(CNN) -

The tea party-backed challenger who narrowly lost a Republican primary runoff in Mississippi to longtime Sen. Thad Cochran says he plans to file a legal challenge contesting those results "any day now."

State Sen. Chris McDaniel said Friday on CNN's "New Day" that "the integrity of the process matters. We believe on that night of June 24 there were thousands of irregularities and we've already found thousands of irregularities in the process."

McDaniel also defended his campaign's offer -- announced Thursday -- of rewards of $1,000 each for individuals providing "evidence leading to the arrest and conviction of anyone involved in voter fraud."

And McDaniel said "we condemn any racist comments whatsoever" when asked by CNN anchor Kate Bolduan about a bizarre Cochran campaign conference call on Wednesday that included borderline racist comments by an unidentified caller who appeared to be a supporter of the challenger's campaign.

Led primary, lost runoff

McDaniel narrowly edged Cochran in a June 3 primary, but with neither man cracking the 50% threshold needed to win, the contest moved to the runoff three weeks later, which Cochran won by fewer than 7,000 votes.

His victory was aided by votes from African-American Democrats, who were actively courted during the runoff by Cochran's campaign and allied groups.

According to Mississippi law, voters are not required to register with a political party, and anyone who doesn't vote in a primary election can cast a ballot in either party's runoff.

Since the runoff, McDaniel has refused to concede and has repeatedly vowed to use every legal maneuver available to fight the results.

McDaniel alleges that some Democrats who voted in the runoff had previously cast a ballot in their party's Senate primary.

"Right now, we have found we have found more than 5,000 irregularities. There are more than 19,000 absentee ballots we still haven't seen yet," McDaniel told CNN.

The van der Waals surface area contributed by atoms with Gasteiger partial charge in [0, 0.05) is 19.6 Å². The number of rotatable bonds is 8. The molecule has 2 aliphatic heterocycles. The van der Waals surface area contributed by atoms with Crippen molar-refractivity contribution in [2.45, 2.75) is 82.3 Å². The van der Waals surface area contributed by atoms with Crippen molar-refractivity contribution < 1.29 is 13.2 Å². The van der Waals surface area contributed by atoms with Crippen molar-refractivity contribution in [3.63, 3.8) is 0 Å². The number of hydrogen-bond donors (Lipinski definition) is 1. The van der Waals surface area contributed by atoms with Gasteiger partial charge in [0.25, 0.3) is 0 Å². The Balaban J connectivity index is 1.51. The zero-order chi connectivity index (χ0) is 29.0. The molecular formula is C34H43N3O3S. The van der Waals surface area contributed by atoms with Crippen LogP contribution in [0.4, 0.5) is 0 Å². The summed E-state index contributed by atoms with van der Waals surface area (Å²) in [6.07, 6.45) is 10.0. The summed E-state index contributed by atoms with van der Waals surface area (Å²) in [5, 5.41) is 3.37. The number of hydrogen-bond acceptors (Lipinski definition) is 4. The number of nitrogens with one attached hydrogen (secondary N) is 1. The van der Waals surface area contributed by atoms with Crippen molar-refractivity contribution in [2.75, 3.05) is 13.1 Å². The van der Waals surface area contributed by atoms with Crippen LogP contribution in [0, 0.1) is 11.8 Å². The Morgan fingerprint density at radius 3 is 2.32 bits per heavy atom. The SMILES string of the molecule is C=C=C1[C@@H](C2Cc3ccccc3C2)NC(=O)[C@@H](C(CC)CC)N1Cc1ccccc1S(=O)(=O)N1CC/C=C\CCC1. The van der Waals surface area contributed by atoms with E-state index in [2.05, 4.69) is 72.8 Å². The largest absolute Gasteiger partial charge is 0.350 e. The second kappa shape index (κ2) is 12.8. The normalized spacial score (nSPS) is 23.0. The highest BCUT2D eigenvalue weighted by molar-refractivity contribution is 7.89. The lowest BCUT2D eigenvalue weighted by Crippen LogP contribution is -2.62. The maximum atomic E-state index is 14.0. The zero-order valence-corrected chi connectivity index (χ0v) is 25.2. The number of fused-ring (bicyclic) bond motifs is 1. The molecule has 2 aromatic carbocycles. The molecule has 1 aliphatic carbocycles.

Disputed claims

The Cochran campaign disputes McDaniel's claims, and numbers.

"The time has come now for the McDaniel campaign to put up or shut up. If they have hard evidence, bring it forward. But quit talking about exaggerated numbers that they know are not true," Cochran campaign spokesman and adviser Austin Barbour said Wednesday.

After last week's runoff, McDaniel's campaign dispatched volunteers across Mississippi to investigate the results in the state's 82 counties.

FreedomWorks, one of the anti-establishment groups that's been supporting McDaniel, dispatched activists to assist the campaign.

Separately, a conservative outside group filed a lawsuit in federal court asking for full access to the voting records in the primary and runoff elections.

Won't drag out

McDaniel said on "New Day" that the process "won't drag out too much longer. We have our people in the field. They'll be working all next week to find the additional irregularities that we believe are out there."

McDaniel added that "after that, we'll have our evidence together and move forward."

And he defended his campaign's use of reward money, "if fraud was committed."

He added, "If vote buying took place as alleged, we have an obligation to find it and root it out once and for all. There's nothing wrong with that process. It needs to happen for the integrity of the election process."

McDaniel pushed back allegations that he's contesting the runoff results to further his political career and pay off campaign debts.

"We don't have any primary debt, not one dime," McDaniel told Bolduan, adding that what he's now doing is "bigger than a campaign, it's bigger than a candidate, it's bigger than me."

'Join us in the process'